As a child, my mom insisted I write a handwritten note thanking my Grandma Schmitt for her birthday check she sent me. I was told to do it before I went outside to play. I wasn’t happy – that thank you note stood between me and the game of kickball going down in my neighborhood. But the next time I visited my grandma, the note was taped to her avocado green refrigerator fridge. She told me, “Smiley, I sure liked your letter.”
That made me feel so good.
After that, I took writing thank you notes serious. It’s a skill I have carried into my professional life. So how can you embrace this important habit which has become a lost art?
First, writing a thank you note after an interview should be a given. Carry stationary with you (with a stamp on the envelope), and drop it in the mail before you head home.
I’ve seen many excellent candidates not invited back. Why? Because they didn’t send a follow up email thanking the panel after the first round of interviews. Don’t let this be you. Send an email to each person you interviewed with. It doesn’t have to be long – one detail of the interview per person along with your interest in the position. Be sure to spell check it.
The thank you notes helped and you got the job. You’re meeting lots of new coworkers, whether on a Zoom call or in the office. A new acquaintance sticks out by something they’ve said to you. They offered you a piece of good advice or an interesting strategy. Don’t let the moment pass – drop them a note thanking them for taking the time to get to know you better.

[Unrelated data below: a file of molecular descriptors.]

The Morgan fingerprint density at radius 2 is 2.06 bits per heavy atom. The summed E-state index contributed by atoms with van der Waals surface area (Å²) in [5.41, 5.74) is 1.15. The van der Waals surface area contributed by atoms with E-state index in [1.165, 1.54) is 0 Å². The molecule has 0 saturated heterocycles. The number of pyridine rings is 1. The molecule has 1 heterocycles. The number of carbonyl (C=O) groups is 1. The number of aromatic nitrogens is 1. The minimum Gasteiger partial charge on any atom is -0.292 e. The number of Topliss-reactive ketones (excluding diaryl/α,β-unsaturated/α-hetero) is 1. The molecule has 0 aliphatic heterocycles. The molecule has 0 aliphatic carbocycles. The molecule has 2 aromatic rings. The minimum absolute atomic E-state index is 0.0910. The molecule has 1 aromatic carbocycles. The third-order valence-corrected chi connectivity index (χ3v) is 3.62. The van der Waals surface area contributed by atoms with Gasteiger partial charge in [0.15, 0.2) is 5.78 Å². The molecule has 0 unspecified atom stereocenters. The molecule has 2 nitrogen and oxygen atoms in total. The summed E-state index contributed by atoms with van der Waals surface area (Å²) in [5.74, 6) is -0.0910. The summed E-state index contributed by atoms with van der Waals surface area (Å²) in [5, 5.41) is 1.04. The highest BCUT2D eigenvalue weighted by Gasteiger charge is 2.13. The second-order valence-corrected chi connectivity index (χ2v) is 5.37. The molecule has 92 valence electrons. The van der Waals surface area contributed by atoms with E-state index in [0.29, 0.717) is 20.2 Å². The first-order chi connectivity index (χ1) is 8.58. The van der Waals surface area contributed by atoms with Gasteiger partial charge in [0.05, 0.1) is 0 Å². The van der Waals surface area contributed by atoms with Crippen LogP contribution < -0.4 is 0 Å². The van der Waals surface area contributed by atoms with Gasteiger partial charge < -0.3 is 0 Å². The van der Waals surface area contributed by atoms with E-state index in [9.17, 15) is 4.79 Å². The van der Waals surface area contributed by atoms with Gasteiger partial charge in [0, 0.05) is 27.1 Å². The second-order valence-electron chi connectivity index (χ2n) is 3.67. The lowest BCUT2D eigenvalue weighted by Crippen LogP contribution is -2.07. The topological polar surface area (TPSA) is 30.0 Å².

These days, with so many emails sitting in our inboxes, receiving a handwritten note in the mail is a real treat. People will remember the gesture. I have a stack of thick flat note cards I pull out every couple of months to write notes. I jot down a memory, mention a recent social media post or say hello.
When I started Bee Young Comms, I hand wrote more than 250 notes to friends, family and past colleagues. Each note included a handwritten message and a business card. I received many congratulatory texts and emails. I also picked up several clients and referrals. I followed up on those referrals with a note of gratitude.
It isn’t what’s written in the note experts say, it’s the fact you sent it. Gratitude feels good. When I worked at the University of South Carolina, Henry Taylor called me on afternoon. A former football player, he asked for my Clemson football tickets. I felt bad because I’d given away my allotment, but we had a nice chat anyway. A week later, I opened an envelope with a note from Henry. Henry thanked me for taking his call and for being nice about the tickets I DIDN’T give him. That’s class and something I’ll never forget.
Stuck on what to say?
So, take five minutes, jot down that note you’ve been putting off. That kickball game will still be there when you head outside.
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